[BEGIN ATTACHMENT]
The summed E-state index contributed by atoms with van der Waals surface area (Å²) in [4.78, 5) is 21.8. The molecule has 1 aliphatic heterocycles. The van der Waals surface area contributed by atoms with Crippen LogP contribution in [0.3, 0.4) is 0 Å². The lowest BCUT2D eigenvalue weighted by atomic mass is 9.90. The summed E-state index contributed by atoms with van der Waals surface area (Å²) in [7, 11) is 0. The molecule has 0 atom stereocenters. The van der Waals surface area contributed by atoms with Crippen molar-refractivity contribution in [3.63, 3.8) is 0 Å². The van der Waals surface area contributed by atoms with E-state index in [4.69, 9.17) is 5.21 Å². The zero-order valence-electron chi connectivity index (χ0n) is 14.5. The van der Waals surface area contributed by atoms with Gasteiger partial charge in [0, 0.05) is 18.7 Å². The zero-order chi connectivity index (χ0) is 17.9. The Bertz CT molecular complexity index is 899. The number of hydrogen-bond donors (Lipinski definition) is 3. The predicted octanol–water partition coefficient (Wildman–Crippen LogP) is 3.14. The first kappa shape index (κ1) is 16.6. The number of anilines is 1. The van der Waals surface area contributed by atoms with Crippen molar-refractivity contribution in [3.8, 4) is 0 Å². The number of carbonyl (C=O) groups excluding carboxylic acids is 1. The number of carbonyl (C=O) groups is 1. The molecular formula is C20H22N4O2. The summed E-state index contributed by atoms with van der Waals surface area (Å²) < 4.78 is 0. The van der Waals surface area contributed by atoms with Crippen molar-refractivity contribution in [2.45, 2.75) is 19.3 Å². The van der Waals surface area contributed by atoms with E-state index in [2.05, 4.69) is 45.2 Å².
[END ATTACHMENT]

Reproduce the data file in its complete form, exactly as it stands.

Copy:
The summed E-state index contributed by atoms with van der Waals surface area (Å²) in [4.78, 5) is 21.8. The molecule has 1 aliphatic heterocycles. The van der Waals surface area contributed by atoms with Crippen LogP contribution in [0.3, 0.4) is 0 Å². The lowest BCUT2D eigenvalue weighted by atomic mass is 9.90. The summed E-state index contributed by atoms with van der Waals surface area (Å²) in [7, 11) is 0. The molecule has 0 atom stereocenters. The van der Waals surface area contributed by atoms with Crippen molar-refractivity contribution in [3.63, 3.8) is 0 Å². The van der Waals surface area contributed by atoms with E-state index in [4.69, 9.17) is 5.21 Å². The zero-order valence-electron chi connectivity index (χ0n) is 14.5. The van der Waals surface area contributed by atoms with Gasteiger partial charge in [0, 0.05) is 18.7 Å². The zero-order chi connectivity index (χ0) is 17.9. The Bertz CT molecular complexity index is 899. The number of hydrogen-bond donors (Lipinski definition) is 3. The predicted octanol–water partition coefficient (Wildman–Crippen LogP) is 3.14. The first kappa shape index (κ1) is 16.6. The number of anilines is 1. The van der Waals surface area contributed by atoms with Crippen molar-refractivity contribution in [3.8, 4) is 0 Å². The number of carbonyl (C=O) groups excluding carboxylic acids is 1. The number of carbonyl (C=O) groups is 1. The molecular formula is C20H22N4O2. The summed E-state index contributed by atoms with van der Waals surface area (Å²) < 4.78 is 0. The van der Waals surface area contributed by atoms with Crippen molar-refractivity contribution in [2.45, 2.75) is 19.3 Å². The van der Waals surface area contributed by atoms with E-state index in [2.05, 4.69) is 45.2 Å².